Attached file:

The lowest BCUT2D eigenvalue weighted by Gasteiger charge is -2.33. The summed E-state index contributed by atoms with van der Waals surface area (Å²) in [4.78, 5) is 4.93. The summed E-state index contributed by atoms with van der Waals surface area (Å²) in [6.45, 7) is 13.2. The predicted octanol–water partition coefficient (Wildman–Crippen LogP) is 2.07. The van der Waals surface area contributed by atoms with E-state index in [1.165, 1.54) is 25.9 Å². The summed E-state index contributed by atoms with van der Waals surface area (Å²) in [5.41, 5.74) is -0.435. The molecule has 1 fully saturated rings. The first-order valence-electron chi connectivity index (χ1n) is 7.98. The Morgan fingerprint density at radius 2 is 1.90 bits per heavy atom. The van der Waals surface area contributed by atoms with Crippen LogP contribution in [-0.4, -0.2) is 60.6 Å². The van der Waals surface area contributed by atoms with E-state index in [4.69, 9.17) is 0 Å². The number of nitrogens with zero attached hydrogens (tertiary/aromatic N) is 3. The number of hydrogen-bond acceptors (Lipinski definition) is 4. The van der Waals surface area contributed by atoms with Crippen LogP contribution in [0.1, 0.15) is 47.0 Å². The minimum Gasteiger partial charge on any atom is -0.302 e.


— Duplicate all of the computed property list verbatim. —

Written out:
The lowest BCUT2D eigenvalue weighted by Gasteiger charge is -2.33. The summed E-state index contributed by atoms with van der Waals surface area (Å²) in [4.78, 5) is 4.93. The summed E-state index contributed by atoms with van der Waals surface area (Å²) in [6.45, 7) is 13.2. The predicted octanol–water partition coefficient (Wildman–Crippen LogP) is 2.07. The van der Waals surface area contributed by atoms with E-state index in [1.165, 1.54) is 25.9 Å². The summed E-state index contributed by atoms with van der Waals surface area (Å²) in [5.41, 5.74) is -0.435. The molecule has 1 fully saturated rings. The first-order valence-electron chi connectivity index (χ1n) is 7.98. The Morgan fingerprint density at radius 2 is 1.90 bits per heavy atom. The van der Waals surface area contributed by atoms with Crippen LogP contribution in [-0.4, -0.2) is 60.6 Å². The van der Waals surface area contributed by atoms with E-state index in [4.69, 9.17) is 0 Å². The number of nitrogens with zero attached hydrogens (tertiary/aromatic N) is 3. The number of hydrogen-bond acceptors (Lipinski definition) is 4. The van der Waals surface area contributed by atoms with Crippen LogP contribution in [0.1, 0.15) is 47.0 Å². The minimum Gasteiger partial charge on any atom is -0.302 e.